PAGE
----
The new graphic biography I Know What I Am by Gina Siciliano is a visual biography of Artemisia Gentileschi for our times, and a moving tribute from one female artist to another ... It should be noted that Siciliano spent seven years writing I Know What I Am; the book is timely, but not trendy. It is thoroughly researched, and includes 40 pages of notes and an extensive bibliography at the end. Siciliano documents the minutiae of her process, as if to challenge anyone who might question the accuracy of her account ... Siciliano incorporates translations of primary sources into the dialogue, and reading the exact words of recently discovered letters written records from the trial is an especially powerful experience ... The most compelling drawings are Siciliano’s copies of Artemisia’s paintings, which are truly stunning ... Siciliano, in living alongside Artemisia and producing this rich, honest biography of her life, offers a deep, enduring homage to a brilliant painter and a remarkable woman.
Siciliano ...presents a passionate portrait of Renaissance painter Artemisia Gentileschi...in this painstakingly researched new biography ... Siciliano’s exquisite craftsmanship is clear on every page of this occasionally dense but consistently engrossing volume, which portrays the artist’s plight with affection and urgency, convincingly arguing that Gentileschi’s accomplishments are deserved of recognition given her male counterparts.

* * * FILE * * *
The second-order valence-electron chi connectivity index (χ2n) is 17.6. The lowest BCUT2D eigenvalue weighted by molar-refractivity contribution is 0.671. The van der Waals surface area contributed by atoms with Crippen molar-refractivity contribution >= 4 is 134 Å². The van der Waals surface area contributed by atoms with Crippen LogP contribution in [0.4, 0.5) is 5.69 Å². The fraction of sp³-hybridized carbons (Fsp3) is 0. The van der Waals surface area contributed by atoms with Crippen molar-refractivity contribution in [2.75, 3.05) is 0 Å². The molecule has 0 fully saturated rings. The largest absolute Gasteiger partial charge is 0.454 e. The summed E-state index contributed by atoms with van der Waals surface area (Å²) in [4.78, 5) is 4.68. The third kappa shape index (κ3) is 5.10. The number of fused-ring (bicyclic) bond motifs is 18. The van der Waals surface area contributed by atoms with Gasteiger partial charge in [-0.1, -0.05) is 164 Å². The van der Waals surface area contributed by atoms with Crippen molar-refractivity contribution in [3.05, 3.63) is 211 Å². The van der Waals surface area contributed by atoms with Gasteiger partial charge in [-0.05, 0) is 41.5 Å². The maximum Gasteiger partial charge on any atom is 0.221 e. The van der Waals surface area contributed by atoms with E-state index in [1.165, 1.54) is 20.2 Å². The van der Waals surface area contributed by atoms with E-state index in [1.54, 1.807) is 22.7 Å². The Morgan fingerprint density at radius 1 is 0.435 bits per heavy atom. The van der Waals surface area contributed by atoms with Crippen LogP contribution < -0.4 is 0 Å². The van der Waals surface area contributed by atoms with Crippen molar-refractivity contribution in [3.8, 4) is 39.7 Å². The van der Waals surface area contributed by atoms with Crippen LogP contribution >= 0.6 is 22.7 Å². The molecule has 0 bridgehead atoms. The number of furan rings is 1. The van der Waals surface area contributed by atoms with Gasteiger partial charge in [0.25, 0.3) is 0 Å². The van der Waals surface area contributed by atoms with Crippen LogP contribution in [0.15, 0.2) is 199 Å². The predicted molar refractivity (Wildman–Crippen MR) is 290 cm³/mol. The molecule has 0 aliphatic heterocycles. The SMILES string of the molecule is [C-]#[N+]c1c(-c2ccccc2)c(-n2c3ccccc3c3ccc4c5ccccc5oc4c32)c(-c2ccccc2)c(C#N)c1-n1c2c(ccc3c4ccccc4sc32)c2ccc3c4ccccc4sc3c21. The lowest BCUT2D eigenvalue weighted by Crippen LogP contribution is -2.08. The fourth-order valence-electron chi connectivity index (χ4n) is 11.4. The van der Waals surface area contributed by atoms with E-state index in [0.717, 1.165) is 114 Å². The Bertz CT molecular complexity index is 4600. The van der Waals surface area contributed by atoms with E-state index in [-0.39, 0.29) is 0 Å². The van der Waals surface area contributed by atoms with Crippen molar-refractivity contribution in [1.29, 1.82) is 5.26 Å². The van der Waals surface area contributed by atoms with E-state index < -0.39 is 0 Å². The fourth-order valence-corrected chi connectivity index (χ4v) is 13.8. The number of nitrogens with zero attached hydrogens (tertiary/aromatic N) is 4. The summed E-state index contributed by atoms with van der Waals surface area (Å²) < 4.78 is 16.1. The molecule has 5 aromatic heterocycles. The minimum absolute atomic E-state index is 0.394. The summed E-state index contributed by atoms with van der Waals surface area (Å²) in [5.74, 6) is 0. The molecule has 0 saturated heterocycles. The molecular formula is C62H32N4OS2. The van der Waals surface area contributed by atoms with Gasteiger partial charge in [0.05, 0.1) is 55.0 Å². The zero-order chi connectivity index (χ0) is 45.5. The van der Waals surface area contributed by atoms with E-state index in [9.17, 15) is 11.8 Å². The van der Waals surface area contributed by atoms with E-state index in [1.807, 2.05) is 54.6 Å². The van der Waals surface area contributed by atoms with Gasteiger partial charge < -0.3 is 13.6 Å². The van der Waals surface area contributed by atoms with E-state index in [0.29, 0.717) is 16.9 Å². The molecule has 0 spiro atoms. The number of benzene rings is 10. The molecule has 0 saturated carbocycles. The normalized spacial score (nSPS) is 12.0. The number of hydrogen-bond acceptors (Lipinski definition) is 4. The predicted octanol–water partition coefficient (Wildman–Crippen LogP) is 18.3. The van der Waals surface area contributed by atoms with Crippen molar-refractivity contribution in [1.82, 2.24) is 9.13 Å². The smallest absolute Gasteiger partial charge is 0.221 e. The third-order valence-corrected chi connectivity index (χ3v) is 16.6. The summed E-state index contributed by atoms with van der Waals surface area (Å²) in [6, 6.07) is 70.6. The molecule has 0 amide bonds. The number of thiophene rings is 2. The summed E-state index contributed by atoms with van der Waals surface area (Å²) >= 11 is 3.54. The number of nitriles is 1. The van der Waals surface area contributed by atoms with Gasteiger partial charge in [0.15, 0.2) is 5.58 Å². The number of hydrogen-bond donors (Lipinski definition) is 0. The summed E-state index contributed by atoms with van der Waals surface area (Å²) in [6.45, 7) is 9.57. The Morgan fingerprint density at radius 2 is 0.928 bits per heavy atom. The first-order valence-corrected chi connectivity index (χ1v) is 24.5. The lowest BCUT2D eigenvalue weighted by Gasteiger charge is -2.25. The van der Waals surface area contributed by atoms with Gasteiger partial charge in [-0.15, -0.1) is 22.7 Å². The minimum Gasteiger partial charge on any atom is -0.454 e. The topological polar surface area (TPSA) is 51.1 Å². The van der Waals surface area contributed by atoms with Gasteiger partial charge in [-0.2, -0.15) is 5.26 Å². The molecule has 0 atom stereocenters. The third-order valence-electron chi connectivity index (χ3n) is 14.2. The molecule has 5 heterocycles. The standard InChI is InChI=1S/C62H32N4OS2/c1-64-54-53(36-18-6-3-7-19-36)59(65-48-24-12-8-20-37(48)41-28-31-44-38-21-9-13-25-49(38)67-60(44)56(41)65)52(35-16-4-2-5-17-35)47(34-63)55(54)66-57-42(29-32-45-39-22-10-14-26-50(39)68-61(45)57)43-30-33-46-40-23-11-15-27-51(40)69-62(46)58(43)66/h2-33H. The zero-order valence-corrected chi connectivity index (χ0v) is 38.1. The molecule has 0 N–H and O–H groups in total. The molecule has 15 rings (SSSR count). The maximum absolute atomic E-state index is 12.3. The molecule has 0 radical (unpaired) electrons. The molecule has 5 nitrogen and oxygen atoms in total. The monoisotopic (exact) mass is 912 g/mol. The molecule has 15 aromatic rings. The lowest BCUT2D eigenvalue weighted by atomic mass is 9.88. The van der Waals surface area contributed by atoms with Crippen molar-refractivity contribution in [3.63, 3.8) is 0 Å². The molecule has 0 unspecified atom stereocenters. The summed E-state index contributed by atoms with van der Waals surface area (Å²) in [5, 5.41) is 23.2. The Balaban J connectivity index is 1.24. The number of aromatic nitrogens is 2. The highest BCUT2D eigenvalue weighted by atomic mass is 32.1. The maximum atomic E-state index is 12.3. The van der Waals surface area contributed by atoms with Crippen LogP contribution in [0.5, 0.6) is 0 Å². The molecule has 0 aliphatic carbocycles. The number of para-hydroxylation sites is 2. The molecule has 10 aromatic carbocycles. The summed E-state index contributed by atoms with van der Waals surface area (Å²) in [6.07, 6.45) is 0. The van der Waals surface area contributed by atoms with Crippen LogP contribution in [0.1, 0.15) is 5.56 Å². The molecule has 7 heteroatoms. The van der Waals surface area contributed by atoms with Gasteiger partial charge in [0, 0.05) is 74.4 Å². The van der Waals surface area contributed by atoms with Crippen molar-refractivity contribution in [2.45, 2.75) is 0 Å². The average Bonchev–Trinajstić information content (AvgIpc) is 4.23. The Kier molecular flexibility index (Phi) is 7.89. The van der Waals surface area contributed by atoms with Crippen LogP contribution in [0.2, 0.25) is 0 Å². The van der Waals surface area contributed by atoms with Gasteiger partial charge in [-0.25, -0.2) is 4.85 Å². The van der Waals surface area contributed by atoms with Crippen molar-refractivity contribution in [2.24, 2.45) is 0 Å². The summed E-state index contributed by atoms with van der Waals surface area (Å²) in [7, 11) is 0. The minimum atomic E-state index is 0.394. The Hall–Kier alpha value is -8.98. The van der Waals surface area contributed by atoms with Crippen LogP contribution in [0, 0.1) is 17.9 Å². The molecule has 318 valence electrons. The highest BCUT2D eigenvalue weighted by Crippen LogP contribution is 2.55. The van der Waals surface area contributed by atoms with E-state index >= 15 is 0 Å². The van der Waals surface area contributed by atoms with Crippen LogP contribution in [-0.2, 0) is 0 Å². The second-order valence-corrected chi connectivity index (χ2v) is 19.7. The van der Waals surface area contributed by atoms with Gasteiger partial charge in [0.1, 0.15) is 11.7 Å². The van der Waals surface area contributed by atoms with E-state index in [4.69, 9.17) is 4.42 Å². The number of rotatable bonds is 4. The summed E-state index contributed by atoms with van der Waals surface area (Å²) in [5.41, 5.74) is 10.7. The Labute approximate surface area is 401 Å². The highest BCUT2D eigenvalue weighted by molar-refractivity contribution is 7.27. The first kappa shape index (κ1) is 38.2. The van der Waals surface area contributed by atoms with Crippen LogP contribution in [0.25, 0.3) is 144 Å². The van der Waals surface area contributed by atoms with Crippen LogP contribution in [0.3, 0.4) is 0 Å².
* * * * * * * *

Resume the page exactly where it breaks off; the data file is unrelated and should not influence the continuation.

In the hands of artist Gina Siciliano, the story of Artemisia Gentileschi is more than a history of the most prominent female painter of the Renaissance, whose interpretations of the myth of Judith slaying Holofernes empower women. It is a densely layered tale of sociopolitical changes in 17th-century Italy, Spain, and England, of a mother and sexual assault survivor, and of a woman passionately committed to a life in art ... the most powerful spreads convey the internal struggles of a strong woman, eventually a mother of two daughters, determined to protect them from her own fate ... Without falling prey to the trope of artistic achievement through trauma, this intensely detailed visual biography does justice to a still undervalued artist.